A bird testing healthy wings at the Flight Training Center. Alaska Raptor Center
Last year 65 volunteers from around the world contributed 3,500 hours of their time toward the Center’s mission of rehabilitation, education and research. They sign up for a minimum of one week of 30 hours per week helping with trail and building maintenance, servicing the birds and their facilities, and working in the extensive gift shop, to name just a few tasks.
The Center is not directly responsible for volunteer accommodation, but it is very helpful in directing volunteers to their choice of campgrounds, bed and breakfasts, self-catering suites, and even apartments for longer staying visitors. Sitka and the surrounding coastal area, located mid-way up the Alaskan panhandle, is a strikingly beautiful, historic town with plenty to see and do. Indeed, icing on the cake when you volunteer at the Raptor Center. It is an exciting and fulfilling way to get to know this 49th state and appreciate its wildlife and pristine wilderness. www.alaskaraptor.org.
“Try a volunteer vacation. The world will be a better place and so will you.” Ed Asner
“Education is a journey, not a destination” runs the slogan of this well-established nonprofit program of vacation-sized educational and volunteer options. Its focus is the always-fabulous “Four Corners” states of Utah, Colorado, New Mexico and Arizona. While there are year-round itineraries for a variety of ages and vacationing interests, it is encouraging that 65% of participants are over 50 and 60% overall are women. Family programs have at least a 50% grandparent/grandchild mix.
The inter-related Southwest Ed-ventures specialize in eco-tours with an educational mission, including rafting, hiking, cultural experiences and service work. Archaeological programs are particularly popular with a 50% return rate, but also check out the Animal Communication & Photography Seminar, Hopi Arts & Culture, Mapping Ruins on Ute Tribal Lands and several river rafting options.
There are discounts for returning clients, and credits are available on some programs for university students and educators. Since 1984, Four Corners School has served some 25,000 participants, ages 6 to 90, while providing countless hours of service for trail and land rehabilitation and protection of archaeological sites on public lands. www.fourcornersschool.org
“Traveling as a volunteer departs from conventional adventure travel and cultural immersion experiences by serving, and thereby learning first hand about the host community, often in an unconventional setting. It is a true exchange of ideas, cultures and hopes for the future.” Elderhostel
Global Volunteers, www.globalvolunteers.org, is coordinating a wide range of volunteer vacations to provide alternative travelers with the perfect excuse to visit some of the loveliest islands in the South Pacific while offering their time and creative energy to serve others and meet local people. The Cook Islands Ministry of Health and several local organizations have invited Global Volunteers to the main island of Rarotonga to bolster educational, health-care, environmental and cultural services. There is literally something for everyone in this enriching menu of projects! Here’s a sample:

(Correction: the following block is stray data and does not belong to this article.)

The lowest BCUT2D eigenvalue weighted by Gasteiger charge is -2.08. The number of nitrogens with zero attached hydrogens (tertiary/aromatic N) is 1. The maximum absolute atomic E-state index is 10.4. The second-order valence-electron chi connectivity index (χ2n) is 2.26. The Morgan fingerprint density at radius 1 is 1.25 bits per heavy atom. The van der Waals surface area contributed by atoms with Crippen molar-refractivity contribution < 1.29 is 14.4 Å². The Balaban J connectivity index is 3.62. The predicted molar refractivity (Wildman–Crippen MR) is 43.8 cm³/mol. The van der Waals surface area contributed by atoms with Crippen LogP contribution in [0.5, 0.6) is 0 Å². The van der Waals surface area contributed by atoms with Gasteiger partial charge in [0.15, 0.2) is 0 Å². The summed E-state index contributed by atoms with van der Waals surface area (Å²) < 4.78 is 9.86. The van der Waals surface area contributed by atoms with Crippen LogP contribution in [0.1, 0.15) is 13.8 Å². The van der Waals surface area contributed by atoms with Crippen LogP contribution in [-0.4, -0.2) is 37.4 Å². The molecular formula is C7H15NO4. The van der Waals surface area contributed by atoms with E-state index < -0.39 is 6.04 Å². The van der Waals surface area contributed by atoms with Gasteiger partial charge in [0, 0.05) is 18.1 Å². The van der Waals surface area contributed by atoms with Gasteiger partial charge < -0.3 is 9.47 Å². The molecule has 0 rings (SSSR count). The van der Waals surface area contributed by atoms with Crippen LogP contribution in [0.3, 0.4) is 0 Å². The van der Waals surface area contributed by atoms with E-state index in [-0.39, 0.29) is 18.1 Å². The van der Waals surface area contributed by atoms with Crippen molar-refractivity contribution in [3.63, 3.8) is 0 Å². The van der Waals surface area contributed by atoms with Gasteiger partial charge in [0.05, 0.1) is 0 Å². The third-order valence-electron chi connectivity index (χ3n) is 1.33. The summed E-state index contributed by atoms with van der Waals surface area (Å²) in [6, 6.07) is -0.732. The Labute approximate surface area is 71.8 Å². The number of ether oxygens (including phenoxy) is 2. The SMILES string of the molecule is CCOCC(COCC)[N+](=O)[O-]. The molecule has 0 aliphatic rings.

Literacy: Volunteers work in a school setting with students from third grade to high-school age on phonetics and reading skills. Teachers, parents, employers and the students themselves have identified tutoring in reading as vital to procuring a job and advancing in the workforce.
History: Volunteers are needed in several libraries on Rarotonga, including the National Library, the Cook Islands’ Library Museum Society and school libraries. Projects range from routine cleaning and straightening of shelves to protecting and filing archival documents.
Environment: You can volunteer in the remote interior Conservation District, blazing trails or assisting with organic gardening in the municipal gardens, or head for the sea to help with a new work project at the Center for Cetacean Research and Conservation (CCRC) studying the status and population identity of endangered humpback whales in the central South Pacific.
Elder Care: Mamas and papas (respectful names for senior citizens) are well cared for in the Cook Islands, usually by their families, so there is little need for institutionalization. However, volunteers are needed at a seniors’ day center to encourage mobility maintenance and to help with stimulating activities. Visit Global Volunteers’ Cook Islands web pages to learn about these projects in more detail.
Bill McMillon’s Volunteer Vacations, Short-Term Adventures That Will Benefit You and Others, 10th edition, (Chicago Review Press, 2009). This invaluable and inspiring 400-page book covers all kinds of volunteerism, from eco-action in Costa Rica and trail building in Colorado to service projects in Calcutta, Kenya and Croatia.
Four richly-illustrated feature reports about personally-experienced volunteer vacations will inspire readers browsing our own Travel Article Library archive collection:
A Global Citizens Network volunteer vacation lends a hand on native reservations in Arizona and New Mexico.
An Earthwatch Institute volunteer vacation in Barbados reveals an island’s history and slave culture from the inside out.
A Global Service Corps project in Tanzania focuses on sustainable agriculture.
An Earthwatch Institute cheetah conservation project in Namibia aids the fastest animal on earth in its race against extinction.
LEAD Adventures’ local specialists offer over 30 different volunteer and adventure travel programs in Ecuador for individuals or groups. Volunteer with us and experience Ecuador’s four worlds: Andes, Amazon, Coast, and Galapagos Islands! Consider our Grown Ups programs or Multigenerational Family programs with added attention to luxuries and privacy older adults seek. www.lead-adventures.com.